Wooden Bookshelves


Melissa Bohbot

With exams over and my summer internship commencing, I found myself in my childhood bedroom wondering how to stay engaged while everything in my city remained closed. While I am usually an avid reader, as I moved home and reconnected with friends and family, I found myself having to plan time to read, rather than finding myself lost in the pages. As quarantine continued and the inevitable boredom set in, those around me recommended learning something new. Wanting to, at the very least, be productive, I decided to learn from a five-foot shelf. 

That is to say that I came across former Harvard President Charles W. Eliot’s Five-Foot Shelf, otherwise known as the Harvard Classics, a collection of 51 books that are, in his words, a “substitute for a liberal education.“ All the big names and important ideas are here: Sophocles, Chaucer, Goethe, etc., and the further I got through the list, the more I realized just how much the ideas of these authors still resonate through to today. Here is an example from Marcus Aurelius: “a limit of time is fixed for thee, which if thou dost not use for clearing the clouds from thy mind, it will go and thou wilt go, and it will never return.”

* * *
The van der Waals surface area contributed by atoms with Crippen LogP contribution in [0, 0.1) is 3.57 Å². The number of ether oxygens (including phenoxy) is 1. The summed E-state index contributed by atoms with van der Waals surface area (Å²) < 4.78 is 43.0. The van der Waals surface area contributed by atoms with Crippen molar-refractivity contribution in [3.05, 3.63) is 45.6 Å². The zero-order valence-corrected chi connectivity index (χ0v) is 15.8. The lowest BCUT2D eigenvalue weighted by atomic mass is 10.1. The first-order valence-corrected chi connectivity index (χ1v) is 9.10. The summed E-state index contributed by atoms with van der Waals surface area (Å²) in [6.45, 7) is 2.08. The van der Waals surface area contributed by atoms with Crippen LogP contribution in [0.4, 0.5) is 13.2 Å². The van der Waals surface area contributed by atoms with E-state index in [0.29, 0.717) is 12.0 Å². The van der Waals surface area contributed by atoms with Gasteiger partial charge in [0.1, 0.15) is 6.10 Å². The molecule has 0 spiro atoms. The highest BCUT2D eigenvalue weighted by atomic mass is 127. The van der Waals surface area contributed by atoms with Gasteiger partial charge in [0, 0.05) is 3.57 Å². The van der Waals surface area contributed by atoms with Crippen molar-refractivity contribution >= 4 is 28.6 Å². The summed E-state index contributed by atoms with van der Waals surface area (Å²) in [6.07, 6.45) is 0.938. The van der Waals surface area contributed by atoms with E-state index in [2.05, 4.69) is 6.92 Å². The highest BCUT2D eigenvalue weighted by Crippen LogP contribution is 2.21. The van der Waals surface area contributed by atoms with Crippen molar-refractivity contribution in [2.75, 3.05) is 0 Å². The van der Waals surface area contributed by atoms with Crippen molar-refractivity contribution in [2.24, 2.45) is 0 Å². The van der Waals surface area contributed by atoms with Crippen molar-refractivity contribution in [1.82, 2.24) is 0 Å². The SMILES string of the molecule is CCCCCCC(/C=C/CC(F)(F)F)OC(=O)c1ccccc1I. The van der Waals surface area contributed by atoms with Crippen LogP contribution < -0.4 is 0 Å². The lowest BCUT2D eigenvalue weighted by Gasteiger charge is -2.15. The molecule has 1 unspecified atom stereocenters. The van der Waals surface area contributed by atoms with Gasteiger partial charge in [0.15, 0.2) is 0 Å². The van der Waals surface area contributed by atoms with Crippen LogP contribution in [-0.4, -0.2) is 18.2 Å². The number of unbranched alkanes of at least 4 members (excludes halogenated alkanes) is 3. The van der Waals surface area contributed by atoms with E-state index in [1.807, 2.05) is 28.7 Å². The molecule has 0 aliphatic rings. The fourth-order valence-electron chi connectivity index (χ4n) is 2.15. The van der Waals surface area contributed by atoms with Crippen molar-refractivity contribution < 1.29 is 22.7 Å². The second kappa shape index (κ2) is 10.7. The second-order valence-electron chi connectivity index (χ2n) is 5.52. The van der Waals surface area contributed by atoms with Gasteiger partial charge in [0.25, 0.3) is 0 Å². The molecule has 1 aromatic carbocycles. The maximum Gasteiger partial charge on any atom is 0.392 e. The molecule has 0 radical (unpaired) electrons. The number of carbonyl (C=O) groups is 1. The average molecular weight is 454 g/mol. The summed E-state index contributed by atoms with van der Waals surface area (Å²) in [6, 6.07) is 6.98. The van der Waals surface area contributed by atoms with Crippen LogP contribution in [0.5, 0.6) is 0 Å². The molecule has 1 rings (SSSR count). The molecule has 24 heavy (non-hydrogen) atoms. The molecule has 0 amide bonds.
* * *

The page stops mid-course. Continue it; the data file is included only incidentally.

Of course not all these books will be a revelation. I am certain that my eyes glazed over most of Darwin’s ‘On the Origin of Species’. But I wasn’t specifically looking for something fascinating and what I was looking for, I have so far found in this collection: a reminder of how much classics can change the way you understand who you are, who you would like to be, how you see the world, and how you treat yourself and others as you navigate it. So, the next time you search for something to learn in quarantine, consider taking on a former Harvard president’s curated collection.